However, the district court's reasons that appear in the record for imposing increased sentences are that there was “no programming or treatment that's been able to take place” probably because of a “combination of some of the limitations” that Grist had and “perhaps some choice on [Grist's] part to not make any acknowledgment of guilt or participate in any kind of treatment.” The district court further commented that it was unknown whether Grist “would be able to participate in any program if [he] were either able to or wanted to” and the district court had “not seen any indication of that.”
While failure to acknowledge guilt may indicate a lack of rehabilitative potential, maintaining a position of innocence as Grist has done here, without additional conduct subsequent to the original sentencing, is insufficient to justify an increased sentence. Further, being a minimal disciplinary problem while incarcerated and unable to participate in programming or treatment does not constitute identifiable conduct on the part of Grist after the time of his original sentencing that justifies a ten-year increase in the determinate portion of his sentences. Accordingly, the district court's increase of Grist's sentences violated his unwaived right to due process.1 Such error is clear or obvious without the need for reference to any additional information not contained in the appellate record.
With respect to the third prong of Perry, the error obviously affected the outcome of the sentencing proceedings because Grist's combined minimum period of confinement increased by ten years. Therefore, Grist has met all three prongs of Perry. For relief, Grist acknowledges that the sentences he originally received were reasonable and asks this Court to reduce the determinate portion of his sentences to that originally imposed by the district court. Accordingly, we modify the twenty-five-year determinate portion of Grist's combined sentences to the fifteen-year determinate term originally imposed. It is therefore unnecessary to address Grist's alternative argument that his sentences are excessive.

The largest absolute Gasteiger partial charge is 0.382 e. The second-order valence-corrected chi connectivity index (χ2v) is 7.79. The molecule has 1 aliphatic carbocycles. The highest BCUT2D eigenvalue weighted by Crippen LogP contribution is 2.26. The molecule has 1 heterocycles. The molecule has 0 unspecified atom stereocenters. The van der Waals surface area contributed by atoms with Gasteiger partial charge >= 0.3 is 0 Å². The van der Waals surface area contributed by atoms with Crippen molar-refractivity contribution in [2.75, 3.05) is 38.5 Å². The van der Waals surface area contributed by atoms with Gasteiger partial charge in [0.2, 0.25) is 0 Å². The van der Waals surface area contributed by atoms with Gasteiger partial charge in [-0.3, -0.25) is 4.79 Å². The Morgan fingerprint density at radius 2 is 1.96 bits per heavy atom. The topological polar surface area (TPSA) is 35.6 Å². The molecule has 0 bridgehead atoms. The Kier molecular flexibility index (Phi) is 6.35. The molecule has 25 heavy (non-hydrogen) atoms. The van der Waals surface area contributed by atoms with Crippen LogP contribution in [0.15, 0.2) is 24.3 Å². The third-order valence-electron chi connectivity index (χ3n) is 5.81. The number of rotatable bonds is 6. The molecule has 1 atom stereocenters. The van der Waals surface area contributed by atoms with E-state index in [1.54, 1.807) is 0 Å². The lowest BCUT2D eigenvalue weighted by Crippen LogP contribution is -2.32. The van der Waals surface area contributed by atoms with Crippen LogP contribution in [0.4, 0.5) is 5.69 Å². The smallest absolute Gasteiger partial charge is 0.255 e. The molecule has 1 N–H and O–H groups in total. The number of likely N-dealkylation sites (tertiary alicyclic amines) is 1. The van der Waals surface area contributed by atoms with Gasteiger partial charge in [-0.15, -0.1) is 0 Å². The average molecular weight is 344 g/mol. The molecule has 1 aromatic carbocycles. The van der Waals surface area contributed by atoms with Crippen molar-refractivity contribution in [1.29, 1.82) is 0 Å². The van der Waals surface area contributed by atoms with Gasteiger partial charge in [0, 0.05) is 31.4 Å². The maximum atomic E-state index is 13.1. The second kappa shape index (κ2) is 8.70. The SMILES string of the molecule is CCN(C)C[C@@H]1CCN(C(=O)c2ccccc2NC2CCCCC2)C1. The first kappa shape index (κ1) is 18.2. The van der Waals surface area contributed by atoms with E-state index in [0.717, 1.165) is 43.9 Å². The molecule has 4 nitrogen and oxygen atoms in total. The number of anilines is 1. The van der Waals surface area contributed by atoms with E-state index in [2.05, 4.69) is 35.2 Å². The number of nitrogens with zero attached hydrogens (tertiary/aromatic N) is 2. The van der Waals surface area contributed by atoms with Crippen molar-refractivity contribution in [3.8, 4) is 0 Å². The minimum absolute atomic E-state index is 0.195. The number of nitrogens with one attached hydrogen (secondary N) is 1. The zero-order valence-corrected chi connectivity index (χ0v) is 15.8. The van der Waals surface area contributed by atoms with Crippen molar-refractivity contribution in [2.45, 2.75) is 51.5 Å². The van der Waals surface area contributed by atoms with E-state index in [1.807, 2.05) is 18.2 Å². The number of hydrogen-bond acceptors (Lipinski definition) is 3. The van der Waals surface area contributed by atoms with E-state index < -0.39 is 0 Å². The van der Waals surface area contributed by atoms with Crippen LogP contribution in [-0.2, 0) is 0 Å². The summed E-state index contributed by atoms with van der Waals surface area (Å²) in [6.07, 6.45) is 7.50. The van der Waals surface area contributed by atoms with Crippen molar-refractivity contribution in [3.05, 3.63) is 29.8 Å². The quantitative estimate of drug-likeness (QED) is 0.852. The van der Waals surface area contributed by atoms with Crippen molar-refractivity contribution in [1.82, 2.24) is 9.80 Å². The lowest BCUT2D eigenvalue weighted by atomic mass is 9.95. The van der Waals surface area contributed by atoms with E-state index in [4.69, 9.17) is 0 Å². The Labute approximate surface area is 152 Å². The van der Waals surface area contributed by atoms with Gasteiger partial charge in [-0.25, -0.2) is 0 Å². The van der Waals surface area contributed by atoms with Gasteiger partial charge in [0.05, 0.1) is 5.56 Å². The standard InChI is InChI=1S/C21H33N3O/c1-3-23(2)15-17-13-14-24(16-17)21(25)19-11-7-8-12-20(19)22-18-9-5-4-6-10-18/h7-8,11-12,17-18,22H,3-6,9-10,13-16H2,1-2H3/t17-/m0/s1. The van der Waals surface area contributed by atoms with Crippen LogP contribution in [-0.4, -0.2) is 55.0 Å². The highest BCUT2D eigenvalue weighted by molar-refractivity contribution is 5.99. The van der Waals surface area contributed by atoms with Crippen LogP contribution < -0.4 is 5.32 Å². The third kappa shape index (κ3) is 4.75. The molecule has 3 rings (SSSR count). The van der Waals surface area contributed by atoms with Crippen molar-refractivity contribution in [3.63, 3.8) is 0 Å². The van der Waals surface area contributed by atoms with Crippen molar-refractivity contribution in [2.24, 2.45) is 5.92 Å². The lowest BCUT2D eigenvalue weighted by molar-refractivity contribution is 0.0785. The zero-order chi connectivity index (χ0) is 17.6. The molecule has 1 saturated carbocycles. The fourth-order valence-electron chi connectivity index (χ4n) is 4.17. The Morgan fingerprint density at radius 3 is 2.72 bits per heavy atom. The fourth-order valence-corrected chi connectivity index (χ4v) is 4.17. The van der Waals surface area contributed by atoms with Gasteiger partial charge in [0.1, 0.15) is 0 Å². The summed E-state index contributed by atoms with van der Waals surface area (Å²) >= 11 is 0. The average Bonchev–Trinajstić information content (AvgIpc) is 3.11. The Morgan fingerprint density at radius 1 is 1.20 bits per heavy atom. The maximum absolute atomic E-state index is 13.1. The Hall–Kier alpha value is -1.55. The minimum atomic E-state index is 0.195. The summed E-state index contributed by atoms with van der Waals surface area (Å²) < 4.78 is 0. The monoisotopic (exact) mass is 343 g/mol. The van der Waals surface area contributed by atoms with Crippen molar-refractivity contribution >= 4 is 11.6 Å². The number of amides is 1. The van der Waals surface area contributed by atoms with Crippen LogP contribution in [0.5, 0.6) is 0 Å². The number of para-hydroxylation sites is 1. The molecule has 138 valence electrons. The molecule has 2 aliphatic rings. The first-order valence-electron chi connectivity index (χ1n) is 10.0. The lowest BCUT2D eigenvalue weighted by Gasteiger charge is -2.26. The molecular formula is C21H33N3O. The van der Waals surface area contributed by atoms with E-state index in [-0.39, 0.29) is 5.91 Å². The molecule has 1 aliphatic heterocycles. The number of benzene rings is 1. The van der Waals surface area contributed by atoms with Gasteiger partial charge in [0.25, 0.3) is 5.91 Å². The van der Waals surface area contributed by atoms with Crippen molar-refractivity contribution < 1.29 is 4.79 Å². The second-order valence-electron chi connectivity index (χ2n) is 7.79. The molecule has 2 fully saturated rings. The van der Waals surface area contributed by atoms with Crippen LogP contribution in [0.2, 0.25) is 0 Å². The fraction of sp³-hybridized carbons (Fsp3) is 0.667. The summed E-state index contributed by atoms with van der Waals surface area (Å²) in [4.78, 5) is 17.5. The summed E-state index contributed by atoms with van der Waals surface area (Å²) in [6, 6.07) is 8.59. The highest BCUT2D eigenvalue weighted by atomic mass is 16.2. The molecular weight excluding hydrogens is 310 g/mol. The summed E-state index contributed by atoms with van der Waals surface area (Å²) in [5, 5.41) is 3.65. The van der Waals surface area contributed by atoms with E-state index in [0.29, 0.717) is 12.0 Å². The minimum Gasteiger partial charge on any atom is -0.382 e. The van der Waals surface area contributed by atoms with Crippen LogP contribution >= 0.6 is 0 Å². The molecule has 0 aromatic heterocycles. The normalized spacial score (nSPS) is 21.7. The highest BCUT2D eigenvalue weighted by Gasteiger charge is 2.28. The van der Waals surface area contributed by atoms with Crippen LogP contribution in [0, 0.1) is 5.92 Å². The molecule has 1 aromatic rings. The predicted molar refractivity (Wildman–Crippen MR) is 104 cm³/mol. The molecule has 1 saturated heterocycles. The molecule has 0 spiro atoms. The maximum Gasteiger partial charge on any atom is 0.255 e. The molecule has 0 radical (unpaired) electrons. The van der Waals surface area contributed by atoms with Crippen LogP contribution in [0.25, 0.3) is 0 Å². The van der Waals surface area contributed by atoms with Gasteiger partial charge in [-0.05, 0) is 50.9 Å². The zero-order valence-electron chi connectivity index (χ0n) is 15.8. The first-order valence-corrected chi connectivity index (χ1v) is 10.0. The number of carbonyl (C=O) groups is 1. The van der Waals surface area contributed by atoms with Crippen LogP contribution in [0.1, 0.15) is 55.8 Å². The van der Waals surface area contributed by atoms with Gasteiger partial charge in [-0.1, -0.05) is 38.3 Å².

The district court did not abuse its discretion by determining that evidence of a witness's prior felony theft conviction would not be admitted in this case. However, the increase in the determinate portion of Grist's sentences violated his right to due process. We, therefore, affirm Grist's judgment of conviction, but modify the twenty-five-year determinate portion of Grist's aggregate sentences to the fifteen-year determinate terms originally imposed by the district court. The district court is hereby directed to enter an amended judgment of conviction consistent with this opinion.
I concur in the majority opinion's analysis and resolution of the vindictive sentencing issue, but I cannot agree that the district court acted correctly in precluding impeachment of a prosecution witness with that witness's conviction for grand theft.
The witness, J.M.O.'s brother, testified for the State that he once saw Grist licking J.M.O.'s chest when she was ten years old and the witness was about seven. The district court disallowed impeachment evidence that this witness had been convicted of grand theft, holding that the probative value of the evidence did not outweigh its prejudicial effect on the State's case. Thus, the question presented is whether the district court correctly weighed the evidence's probative value against the potential prejudicial impact.